Why Operation Sealion would always have failed

Brian G Turner

Fantasist & Futurist
Staff member
Supporter
Joined
Nov 23, 2002
Messages
21,848
Location
Highlands
#1
Interesting video about why the planned Nazi invasion of Britain - Operation Sealion - could never really have succeeded, should it ever have been tried:


It also goes to underline why the Battle of Britain was so important - by ensuring British superiority over British airspace, it effectively scuttled any possibility of an invasion happening.
 

dannymcg

Well-Known Member
Joined
Sep 9, 2016
Messages
2,540
Location
Cumbria UK
#2
Interesting. Creaking up from my memory banks (did I read it in Churchills memoirs?) is something about the RAF being kept deliberately away from Dunkirk except for small patrols. This was to keep as many aircraft as possible for fighting off the dreaded Hun invasion.
The Royal Navy was furiously arming trawlers with single launch torpedoes at the same time, their intent was to throw everything they possibly could in a last ditch effort against the German high fleet and invasion barges.
It must have been a few weeks of great fear in the Admiralty
 

Vladd67

Stake Holder
Supporter
Joined
Jun 10, 2007
Messages
2,950
#3
The trouble for the Germans was they only had barges, a large RN ship pulling a tight turn could have swamped them in the channel. Even if they had landed and made a beach head there was no way they could get enough supplies to continue the fight in any significant manner, it was a doomed plan.
 

BAYLOR

There Are Always new Things to Learn.
Joined
Jun 29, 2014
Messages
13,882
#4
The Royal Navy at that time was by far the best navy in the world. The Germans by comparison had a far smaller surface fleet and no carriers.
 

BigBadBob141

Well-Known Member
Joined
Dec 23, 2013
Messages
547
#6
There is a big, big myth about the RAF at Dunkirk.
The soldiers on the beaches said where were the RAF when they were being bombed and strafed.
There was not a plane in sight, from then until the Battle of Britain the RAF had a bad reputation.
But the truth is they were anything but absent.
Time and again the RAF meet and fought the Germans, but all this was done miles inland, well away from the beaches and out of sight and hearing of the soldiers.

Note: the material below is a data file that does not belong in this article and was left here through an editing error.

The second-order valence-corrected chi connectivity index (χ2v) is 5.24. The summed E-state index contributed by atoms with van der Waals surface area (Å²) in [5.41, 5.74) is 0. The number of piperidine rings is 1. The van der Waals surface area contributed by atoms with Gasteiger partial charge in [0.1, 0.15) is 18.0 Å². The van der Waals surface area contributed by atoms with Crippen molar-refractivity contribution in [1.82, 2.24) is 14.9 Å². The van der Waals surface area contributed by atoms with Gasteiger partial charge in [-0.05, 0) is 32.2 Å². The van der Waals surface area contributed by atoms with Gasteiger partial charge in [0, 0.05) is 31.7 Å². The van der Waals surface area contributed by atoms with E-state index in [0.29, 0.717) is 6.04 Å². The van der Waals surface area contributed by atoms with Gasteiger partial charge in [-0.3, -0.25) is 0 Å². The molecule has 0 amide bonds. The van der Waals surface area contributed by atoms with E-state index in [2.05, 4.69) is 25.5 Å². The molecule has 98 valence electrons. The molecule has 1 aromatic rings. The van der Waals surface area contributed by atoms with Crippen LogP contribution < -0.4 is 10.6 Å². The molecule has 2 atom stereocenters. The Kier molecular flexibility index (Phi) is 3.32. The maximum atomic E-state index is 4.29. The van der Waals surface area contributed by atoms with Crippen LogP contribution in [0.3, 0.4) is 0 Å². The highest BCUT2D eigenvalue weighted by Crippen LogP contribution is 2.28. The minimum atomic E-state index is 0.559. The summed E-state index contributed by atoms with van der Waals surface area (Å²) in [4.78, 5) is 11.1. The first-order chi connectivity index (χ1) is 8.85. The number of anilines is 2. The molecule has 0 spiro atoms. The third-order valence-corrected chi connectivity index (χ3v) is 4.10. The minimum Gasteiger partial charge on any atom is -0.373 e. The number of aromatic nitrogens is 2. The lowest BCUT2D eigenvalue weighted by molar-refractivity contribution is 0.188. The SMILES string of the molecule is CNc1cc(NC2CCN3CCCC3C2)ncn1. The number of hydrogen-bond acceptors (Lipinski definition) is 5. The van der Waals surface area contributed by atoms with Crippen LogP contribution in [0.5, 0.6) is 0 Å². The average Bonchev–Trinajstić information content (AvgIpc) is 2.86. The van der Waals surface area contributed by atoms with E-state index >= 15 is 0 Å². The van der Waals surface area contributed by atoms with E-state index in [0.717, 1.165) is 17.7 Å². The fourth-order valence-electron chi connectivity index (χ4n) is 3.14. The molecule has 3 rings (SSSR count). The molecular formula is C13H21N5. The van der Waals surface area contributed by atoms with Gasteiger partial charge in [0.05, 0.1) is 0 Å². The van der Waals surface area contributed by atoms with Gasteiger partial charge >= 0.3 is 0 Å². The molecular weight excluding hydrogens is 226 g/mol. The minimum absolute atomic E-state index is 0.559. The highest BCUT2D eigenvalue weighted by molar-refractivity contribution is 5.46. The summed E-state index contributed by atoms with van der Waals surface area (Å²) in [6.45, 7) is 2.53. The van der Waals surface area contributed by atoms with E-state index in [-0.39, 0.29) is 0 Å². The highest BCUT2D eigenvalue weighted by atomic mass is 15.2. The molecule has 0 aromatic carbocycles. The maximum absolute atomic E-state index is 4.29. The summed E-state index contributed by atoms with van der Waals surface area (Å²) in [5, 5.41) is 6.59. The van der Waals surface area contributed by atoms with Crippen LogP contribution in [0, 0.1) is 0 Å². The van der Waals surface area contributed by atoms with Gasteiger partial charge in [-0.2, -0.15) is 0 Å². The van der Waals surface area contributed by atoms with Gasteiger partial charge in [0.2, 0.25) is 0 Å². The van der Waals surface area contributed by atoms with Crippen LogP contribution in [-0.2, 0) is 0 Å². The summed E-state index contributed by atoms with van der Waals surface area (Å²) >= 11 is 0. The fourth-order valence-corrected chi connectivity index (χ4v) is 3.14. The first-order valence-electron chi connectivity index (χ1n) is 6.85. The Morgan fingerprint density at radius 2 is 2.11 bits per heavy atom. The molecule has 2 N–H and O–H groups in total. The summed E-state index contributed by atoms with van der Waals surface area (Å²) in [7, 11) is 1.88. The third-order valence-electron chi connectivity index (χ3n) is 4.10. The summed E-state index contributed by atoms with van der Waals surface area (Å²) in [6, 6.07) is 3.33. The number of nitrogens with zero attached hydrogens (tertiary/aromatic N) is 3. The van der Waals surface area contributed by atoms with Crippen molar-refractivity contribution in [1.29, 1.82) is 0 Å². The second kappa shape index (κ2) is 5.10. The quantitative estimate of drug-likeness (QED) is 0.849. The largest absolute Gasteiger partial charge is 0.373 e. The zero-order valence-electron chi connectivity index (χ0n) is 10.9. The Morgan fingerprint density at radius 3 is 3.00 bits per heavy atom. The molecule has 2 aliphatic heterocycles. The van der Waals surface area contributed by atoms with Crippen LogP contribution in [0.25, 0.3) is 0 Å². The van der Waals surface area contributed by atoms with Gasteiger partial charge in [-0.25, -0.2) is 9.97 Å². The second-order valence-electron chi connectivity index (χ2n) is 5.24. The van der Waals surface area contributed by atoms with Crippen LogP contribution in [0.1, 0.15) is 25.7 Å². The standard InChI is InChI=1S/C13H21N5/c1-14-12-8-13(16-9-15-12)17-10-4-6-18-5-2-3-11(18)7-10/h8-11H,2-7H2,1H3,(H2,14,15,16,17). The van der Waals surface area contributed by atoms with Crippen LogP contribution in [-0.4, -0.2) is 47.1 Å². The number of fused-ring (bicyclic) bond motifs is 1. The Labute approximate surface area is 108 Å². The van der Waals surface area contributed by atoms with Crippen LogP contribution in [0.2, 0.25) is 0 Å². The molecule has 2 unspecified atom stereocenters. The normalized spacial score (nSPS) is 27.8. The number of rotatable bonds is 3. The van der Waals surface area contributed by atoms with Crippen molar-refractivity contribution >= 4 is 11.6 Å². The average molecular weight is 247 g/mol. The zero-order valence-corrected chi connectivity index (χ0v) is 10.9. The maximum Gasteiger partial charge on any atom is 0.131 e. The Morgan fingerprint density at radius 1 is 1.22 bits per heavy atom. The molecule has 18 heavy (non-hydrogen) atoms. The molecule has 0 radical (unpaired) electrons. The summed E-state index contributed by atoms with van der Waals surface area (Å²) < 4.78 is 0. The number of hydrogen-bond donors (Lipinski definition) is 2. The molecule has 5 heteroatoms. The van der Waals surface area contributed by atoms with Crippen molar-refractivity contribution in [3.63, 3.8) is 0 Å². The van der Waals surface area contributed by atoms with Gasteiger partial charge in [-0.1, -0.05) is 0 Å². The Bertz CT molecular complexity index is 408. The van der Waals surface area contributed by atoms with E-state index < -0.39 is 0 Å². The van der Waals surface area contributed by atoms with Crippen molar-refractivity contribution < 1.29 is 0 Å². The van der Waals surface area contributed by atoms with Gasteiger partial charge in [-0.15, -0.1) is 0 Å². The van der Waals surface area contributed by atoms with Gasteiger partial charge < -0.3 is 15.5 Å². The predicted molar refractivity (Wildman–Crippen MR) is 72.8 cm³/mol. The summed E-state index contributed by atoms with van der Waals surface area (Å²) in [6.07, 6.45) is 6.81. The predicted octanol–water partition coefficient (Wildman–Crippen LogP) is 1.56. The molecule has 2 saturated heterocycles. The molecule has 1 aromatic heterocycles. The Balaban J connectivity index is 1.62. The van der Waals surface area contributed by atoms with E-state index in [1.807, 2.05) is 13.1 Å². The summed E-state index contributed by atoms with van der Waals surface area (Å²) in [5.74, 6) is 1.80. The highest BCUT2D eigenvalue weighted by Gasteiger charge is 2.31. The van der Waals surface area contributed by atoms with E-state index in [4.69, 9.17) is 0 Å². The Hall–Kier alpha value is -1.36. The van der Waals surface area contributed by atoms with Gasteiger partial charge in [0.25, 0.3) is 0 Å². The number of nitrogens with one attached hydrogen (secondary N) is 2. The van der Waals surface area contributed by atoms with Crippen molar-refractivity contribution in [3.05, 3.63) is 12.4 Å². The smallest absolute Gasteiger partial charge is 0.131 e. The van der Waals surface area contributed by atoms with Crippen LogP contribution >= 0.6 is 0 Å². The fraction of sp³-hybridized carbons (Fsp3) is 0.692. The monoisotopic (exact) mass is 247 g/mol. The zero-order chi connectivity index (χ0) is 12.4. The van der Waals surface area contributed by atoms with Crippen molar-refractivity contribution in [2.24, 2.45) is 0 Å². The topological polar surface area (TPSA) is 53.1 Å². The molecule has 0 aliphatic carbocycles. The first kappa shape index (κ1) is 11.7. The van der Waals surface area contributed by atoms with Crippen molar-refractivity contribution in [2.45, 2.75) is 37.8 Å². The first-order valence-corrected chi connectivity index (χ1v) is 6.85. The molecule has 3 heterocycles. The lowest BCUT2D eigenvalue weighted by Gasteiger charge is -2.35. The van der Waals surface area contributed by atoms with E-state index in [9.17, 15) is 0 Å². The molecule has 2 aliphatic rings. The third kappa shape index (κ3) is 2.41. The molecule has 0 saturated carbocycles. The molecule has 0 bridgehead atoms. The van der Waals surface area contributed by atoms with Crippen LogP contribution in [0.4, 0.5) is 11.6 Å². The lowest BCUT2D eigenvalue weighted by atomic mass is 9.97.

Their aim was to stop as many bombers as they could from reaching the troops, and they succeeded up to a point.
There were even a few dog fights over the beaches but they were so high up they went unnoticed.
So to say that the RAF did nothing is completely wrong.
 

reiver33

Only Forward
Joined
Jul 14, 2008
Messages
1,515
Location
Dumfries
#7
The best the Germans could hope for was landing 3 divisions (taking 2-3 days to get everything ashore), plus the paratroops and air-landing division (another 2). Even assuming they had 'won' the Battle of Britain - forcing fighter command to pull back out of combat - both the RAF and Royal Navy would throw everything available into the proverbial fight for the beaches. However, as the navy was to learn off Crete, even the AA defences of modern warships offered scant protection against sustained air attack. In the confines of the English Channel their losses would have been hideous, and for either side it would have proved a Pyrrhic victory.
 

Edward M. Grant

Well-Known Member
Joined
Nov 6, 2015
Messages
368
Location
The Frozen North
#8
Yes. Even if the British had stopped the invasion, they might have lost enough ships in the battle to then lose the war in the Atlantic against the U-boats.

And even if the Germans did manage to land, Churchill had set up a whole network of saboteurs to do as much damage as possible behind the German lines. It would have been a heck of a fight on both sides.
 

BAYLOR

There Are Always new Things to Learn.
Joined
Jun 29, 2014
Messages
13,882
#9
Yes. Even if the British had stopped the invasion, they might have lost enough ships in the battle to then lose the war in the Atlantic against the U-boats.

And even if the Germans did manage to land, Churchill had set up a whole network of saboteurs to do as much damage as possible behind the German lines. It would have been a heck of a fight on both sides.
Resupply of men and materials would been a huge problem for the invading German forces.
 

paranoid marvin

Run VT Erroll!
Joined
Mar 9, 2007
Messages
2,128
#10
There was never any realistic prospect of Germany invading England, although it suited both sides to make people believe the myth.

The Royal Navy was there to dismantle any threat from the sea, and if by some slim chance some Germans got through, the RAF and army would have made short work of any bridgehead they attempted.

You only have to look at D Day to see that any meaningful land invasion from the sea needs to be achieved with overwhelming superiority in land,sea and naval forces - and even then it was a cĺose run thing.

The only realistic way that Hitler could defeat Britain was by starving her into submission, and if he had concentrated on building bigger and better wolfpacks rather than super-sized battleships he may very well have succeeded. But there was never any way that a load of barges would have made it across even the narrowest gap between Britain and France.
 

Similar threads

Top